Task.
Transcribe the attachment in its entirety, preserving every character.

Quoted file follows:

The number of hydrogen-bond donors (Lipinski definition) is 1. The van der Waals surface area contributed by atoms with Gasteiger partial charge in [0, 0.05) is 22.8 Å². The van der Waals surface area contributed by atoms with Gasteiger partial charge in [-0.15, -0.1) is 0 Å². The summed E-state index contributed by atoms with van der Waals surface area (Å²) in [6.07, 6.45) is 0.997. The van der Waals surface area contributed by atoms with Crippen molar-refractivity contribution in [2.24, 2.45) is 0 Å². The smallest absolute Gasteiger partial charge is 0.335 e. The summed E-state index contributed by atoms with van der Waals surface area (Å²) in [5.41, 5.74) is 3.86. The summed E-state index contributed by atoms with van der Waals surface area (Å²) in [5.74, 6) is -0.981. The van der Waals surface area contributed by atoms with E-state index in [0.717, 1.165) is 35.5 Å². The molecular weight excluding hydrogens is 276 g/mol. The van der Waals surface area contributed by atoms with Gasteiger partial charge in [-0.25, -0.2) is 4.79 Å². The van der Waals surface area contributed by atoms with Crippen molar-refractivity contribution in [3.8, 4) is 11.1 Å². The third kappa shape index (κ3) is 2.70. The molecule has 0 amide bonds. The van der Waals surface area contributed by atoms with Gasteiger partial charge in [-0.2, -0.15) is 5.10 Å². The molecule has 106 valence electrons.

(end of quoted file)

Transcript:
The number of hydrogen-bond donors (Lipinski definition) is 1. The van der Waals surface area contributed by atoms with Gasteiger partial charge in [0, 0.05) is 22.8 Å². The van der Waals surface area contributed by atoms with Gasteiger partial charge in [-0.15, -0.1) is 0 Å². The summed E-state index contributed by atoms with van der Waals surface area (Å²) in [6.07, 6.45) is 0.997. The van der Waals surface area contributed by atoms with Crippen molar-refractivity contribution in [2.24, 2.45) is 0 Å². The smallest absolute Gasteiger partial charge is 0.335 e. The summed E-state index contributed by atoms with van der Waals surface area (Å²) in [5.41, 5.74) is 3.86. The summed E-state index contributed by atoms with van der Waals surface area (Å²) in [5.74, 6) is -0.981. The van der Waals surface area contributed by atoms with E-state index in [0.717, 1.165) is 35.5 Å². The molecular weight excluding hydrogens is 276 g/mol. The van der Waals surface area contributed by atoms with Gasteiger partial charge in [-0.25, -0.2) is 4.79 Å². The van der Waals surface area contributed by atoms with Crippen molar-refractivity contribution in [3.8, 4) is 11.1 Å². The third kappa shape index (κ3) is 2.70. The molecule has 0 amide bonds. The van der Waals surface area contributed by atoms with Gasteiger partial charge in [-0.2, -0.15) is 5.10 Å². The molecule has 106 valence electrons.